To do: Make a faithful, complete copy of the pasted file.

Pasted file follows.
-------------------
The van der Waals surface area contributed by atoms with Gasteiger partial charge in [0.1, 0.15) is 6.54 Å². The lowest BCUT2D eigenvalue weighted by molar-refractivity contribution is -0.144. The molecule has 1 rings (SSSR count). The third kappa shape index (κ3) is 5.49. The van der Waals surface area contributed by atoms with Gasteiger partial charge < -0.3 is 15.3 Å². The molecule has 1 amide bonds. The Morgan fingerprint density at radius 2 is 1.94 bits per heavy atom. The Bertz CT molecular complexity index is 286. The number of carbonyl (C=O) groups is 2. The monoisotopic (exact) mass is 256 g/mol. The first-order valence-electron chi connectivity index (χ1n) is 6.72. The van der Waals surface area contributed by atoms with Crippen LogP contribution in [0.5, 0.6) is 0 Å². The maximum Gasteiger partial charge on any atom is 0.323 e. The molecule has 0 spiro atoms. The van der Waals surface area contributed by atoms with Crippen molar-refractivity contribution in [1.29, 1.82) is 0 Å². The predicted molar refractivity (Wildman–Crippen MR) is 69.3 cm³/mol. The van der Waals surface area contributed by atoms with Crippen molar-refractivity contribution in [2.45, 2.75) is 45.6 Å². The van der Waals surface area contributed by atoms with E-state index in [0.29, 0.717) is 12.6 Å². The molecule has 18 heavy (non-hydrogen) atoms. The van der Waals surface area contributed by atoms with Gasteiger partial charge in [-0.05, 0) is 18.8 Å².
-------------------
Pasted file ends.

The van der Waals surface area contributed by atoms with Gasteiger partial charge in [0.1, 0.15) is 6.54 Å². The lowest BCUT2D eigenvalue weighted by molar-refractivity contribution is -0.144. The molecule has 1 rings (SSSR count). The third kappa shape index (κ3) is 5.49. The van der Waals surface area contributed by atoms with Gasteiger partial charge < -0.3 is 15.3 Å². The molecule has 1 amide bonds. The Morgan fingerprint density at radius 2 is 1.94 bits per heavy atom. The Bertz CT molecular complexity index is 286. The number of carbonyl (C=O) groups is 2. The monoisotopic (exact) mass is 256 g/mol. The first-order valence-electron chi connectivity index (χ1n) is 6.72. The van der Waals surface area contributed by atoms with Crippen LogP contribution in [0.5, 0.6) is 0 Å². The maximum Gasteiger partial charge on any atom is 0.323 e. The molecule has 0 spiro atoms. The van der Waals surface area contributed by atoms with Crippen molar-refractivity contribution in [1.29, 1.82) is 0 Å². The predicted molar refractivity (Wildman–Crippen MR) is 69.3 cm³/mol. The van der Waals surface area contributed by atoms with Crippen molar-refractivity contribution in [2.45, 2.75) is 45.6 Å². The van der Waals surface area contributed by atoms with E-state index in [0.29, 0.717) is 12.6 Å². The molecule has 18 heavy (non-hydrogen) atoms. The van der Waals surface area contributed by atoms with Gasteiger partial charge in [-0.05, 0) is 18.8 Å².